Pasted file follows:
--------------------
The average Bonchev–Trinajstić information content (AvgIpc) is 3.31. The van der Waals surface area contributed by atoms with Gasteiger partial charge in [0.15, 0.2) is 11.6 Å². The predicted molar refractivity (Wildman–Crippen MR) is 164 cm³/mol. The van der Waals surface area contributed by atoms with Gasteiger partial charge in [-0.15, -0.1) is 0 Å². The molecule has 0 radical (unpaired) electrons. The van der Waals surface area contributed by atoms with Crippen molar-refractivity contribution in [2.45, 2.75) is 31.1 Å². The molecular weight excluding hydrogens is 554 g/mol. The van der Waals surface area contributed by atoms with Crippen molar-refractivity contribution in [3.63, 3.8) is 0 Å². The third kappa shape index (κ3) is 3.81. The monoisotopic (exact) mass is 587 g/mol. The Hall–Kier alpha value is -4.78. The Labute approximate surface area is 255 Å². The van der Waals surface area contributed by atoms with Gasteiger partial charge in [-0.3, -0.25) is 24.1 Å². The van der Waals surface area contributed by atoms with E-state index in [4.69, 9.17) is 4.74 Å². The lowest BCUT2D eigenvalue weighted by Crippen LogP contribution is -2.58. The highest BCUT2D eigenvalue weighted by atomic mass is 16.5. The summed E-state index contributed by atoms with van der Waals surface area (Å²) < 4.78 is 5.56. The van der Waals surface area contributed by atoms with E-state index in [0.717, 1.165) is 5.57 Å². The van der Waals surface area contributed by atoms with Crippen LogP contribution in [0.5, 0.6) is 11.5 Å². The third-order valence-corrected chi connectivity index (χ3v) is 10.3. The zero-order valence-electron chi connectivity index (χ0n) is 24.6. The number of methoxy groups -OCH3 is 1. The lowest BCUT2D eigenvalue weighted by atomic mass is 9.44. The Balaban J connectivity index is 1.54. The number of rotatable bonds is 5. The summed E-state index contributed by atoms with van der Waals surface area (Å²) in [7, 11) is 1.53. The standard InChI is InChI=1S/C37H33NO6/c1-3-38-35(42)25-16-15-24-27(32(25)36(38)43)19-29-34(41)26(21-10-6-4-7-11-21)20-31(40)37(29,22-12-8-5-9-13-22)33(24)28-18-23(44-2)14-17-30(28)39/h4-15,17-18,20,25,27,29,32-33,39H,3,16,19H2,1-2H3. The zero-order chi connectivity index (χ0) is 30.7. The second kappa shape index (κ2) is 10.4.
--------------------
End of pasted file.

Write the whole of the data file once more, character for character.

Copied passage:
The average Bonchev–Trinajstić information content (AvgIpc) is 3.31. The van der Waals surface area contributed by atoms with Gasteiger partial charge in [0.15, 0.2) is 11.6 Å². The predicted molar refractivity (Wildman–Crippen MR) is 164 cm³/mol. The van der Waals surface area contributed by atoms with Gasteiger partial charge in [-0.15, -0.1) is 0 Å². The molecule has 0 radical (unpaired) electrons. The van der Waals surface area contributed by atoms with Crippen molar-refractivity contribution in [2.45, 2.75) is 31.1 Å². The molecular weight excluding hydrogens is 554 g/mol. The van der Waals surface area contributed by atoms with Crippen molar-refractivity contribution in [3.63, 3.8) is 0 Å². The third kappa shape index (κ3) is 3.81. The monoisotopic (exact) mass is 587 g/mol. The Hall–Kier alpha value is -4.78. The Labute approximate surface area is 255 Å². The van der Waals surface area contributed by atoms with Gasteiger partial charge in [-0.3, -0.25) is 24.1 Å². The van der Waals surface area contributed by atoms with E-state index in [4.69, 9.17) is 4.74 Å². The lowest BCUT2D eigenvalue weighted by Crippen LogP contribution is -2.58. The highest BCUT2D eigenvalue weighted by atomic mass is 16.5. The summed E-state index contributed by atoms with van der Waals surface area (Å²) < 4.78 is 5.56. The van der Waals surface area contributed by atoms with E-state index in [0.717, 1.165) is 5.57 Å². The van der Waals surface area contributed by atoms with Crippen LogP contribution in [0.5, 0.6) is 11.5 Å². The third-order valence-corrected chi connectivity index (χ3v) is 10.3. The zero-order valence-electron chi connectivity index (χ0n) is 24.6. The number of methoxy groups -OCH3 is 1. The lowest BCUT2D eigenvalue weighted by atomic mass is 9.44. The Balaban J connectivity index is 1.54. The number of rotatable bonds is 5. The summed E-state index contributed by atoms with van der Waals surface area (Å²) in [7, 11) is 1.53. The standard InChI is InChI=1S/C37H33NO6/c1-3-38-35(42)25-16-15-24-27(32(25)36(38)43)19-29-34(41)26(21-10-6-4-7-11-21)20-31(40)37(29,22-12-8-5-9-13-22)33(24)28-18-23(44-2)14-17-30(28)39/h4-15,17-18,20,25,27,29,32-33,39H,3,16,19H2,1-2H3. The zero-order chi connectivity index (χ0) is 30.7. The second kappa shape index (κ2) is 10.4.